Drunk driving can result in some fairly severe consequences, but when it involves the death of another person, the consequences can be quite momentous. When a driver is arrested for driving under the influence (DUI) and death occurs, the driver will be charged with either vehicular homicide, vehicular manslaughter, or second-degree murder. The second-degree murder charge arises when the prosecution believes that the driver acted with implied malice or a conscious disregard for life while drunk driving. While it can be difficult for the prosecution to establish implied malice, it is always prudent for drunk drivers who are charged with second-degree murder to seek representation from a highly skilled California DUI attorney who has expertise in handling such cases.

Prosecutors will try to establish “implied malice” when a DUI defendant also incurred other traffic offenses, such as road rage, drag racing, fleeing from police, or other similar behaviors. Additionally, prosecutors will determine if the DUI defendant’s actions call for him or her being charged with “Watson murder.” Watson murder charges are only filed in the most extreme of circumstances. If the prosecution can show that the DUI defendant had a special knowledge or appreciation of the dangers of driving drunk, then the charge may be classified as a Watson murder. The consequences for such a charge may include the sentencing of the California DUI defendant to 15 years to life in a state prison.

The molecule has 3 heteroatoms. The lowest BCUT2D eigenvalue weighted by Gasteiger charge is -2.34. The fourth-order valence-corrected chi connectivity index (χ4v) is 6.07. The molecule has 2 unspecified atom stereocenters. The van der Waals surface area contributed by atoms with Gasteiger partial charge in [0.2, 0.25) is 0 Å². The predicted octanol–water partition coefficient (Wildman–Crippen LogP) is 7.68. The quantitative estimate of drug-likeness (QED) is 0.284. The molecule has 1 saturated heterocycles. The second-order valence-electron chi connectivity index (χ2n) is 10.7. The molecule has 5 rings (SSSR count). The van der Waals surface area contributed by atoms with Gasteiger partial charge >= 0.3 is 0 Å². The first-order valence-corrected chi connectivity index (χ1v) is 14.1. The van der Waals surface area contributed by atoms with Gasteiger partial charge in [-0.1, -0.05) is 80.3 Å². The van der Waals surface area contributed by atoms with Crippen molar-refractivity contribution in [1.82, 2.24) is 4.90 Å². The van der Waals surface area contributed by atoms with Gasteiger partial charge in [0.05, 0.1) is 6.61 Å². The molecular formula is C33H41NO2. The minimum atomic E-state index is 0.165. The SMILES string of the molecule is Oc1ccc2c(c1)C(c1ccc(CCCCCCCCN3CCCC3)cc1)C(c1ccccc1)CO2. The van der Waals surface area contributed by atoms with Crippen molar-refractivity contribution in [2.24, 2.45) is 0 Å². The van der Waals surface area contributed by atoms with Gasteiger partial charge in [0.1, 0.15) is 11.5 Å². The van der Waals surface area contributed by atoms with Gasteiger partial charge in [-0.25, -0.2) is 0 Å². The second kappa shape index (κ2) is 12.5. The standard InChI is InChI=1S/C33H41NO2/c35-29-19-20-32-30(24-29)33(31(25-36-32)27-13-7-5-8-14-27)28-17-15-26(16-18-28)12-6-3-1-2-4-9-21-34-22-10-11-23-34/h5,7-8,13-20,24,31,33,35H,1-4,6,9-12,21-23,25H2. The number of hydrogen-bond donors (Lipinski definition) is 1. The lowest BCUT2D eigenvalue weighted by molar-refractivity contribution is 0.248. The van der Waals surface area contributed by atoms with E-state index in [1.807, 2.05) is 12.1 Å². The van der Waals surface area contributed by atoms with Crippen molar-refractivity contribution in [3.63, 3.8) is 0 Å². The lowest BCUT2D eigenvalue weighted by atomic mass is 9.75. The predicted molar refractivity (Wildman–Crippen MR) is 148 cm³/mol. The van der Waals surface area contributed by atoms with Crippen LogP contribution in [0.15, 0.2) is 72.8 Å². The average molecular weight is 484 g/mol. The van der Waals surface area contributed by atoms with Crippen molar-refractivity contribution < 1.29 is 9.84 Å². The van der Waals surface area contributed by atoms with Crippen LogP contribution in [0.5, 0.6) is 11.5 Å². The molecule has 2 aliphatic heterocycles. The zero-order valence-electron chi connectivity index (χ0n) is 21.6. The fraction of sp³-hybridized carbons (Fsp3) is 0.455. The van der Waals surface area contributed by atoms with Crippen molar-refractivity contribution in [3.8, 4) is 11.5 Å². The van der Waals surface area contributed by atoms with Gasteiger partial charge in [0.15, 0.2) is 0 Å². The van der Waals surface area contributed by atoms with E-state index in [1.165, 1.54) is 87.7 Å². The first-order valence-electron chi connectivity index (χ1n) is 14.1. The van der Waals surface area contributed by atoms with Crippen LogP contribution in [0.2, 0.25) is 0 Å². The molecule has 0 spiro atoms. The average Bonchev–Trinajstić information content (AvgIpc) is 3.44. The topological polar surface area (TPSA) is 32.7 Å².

In order to show the court/jury that the Watson charge is judicious in a DUI case, the prosecutor most often will point to prior DUI convictions by the DUI defendant. If the DUI defendant has prior DUI convictions, then the prosecutor may be able to establish that the DUI defendant already knew the dangers of driving drunk, but choose to do so anyway. Most often the prosecution is able to establish this because in the prior DUI conviction, the DUI defendant plead guilty or no contest to a drunk driving charge. In some jurisdictions, when a DUI defendant does this, he or she either in court or through a signed admission (the Watson warning), admits that he or she understands the inherent dangers of drunk driving in California.

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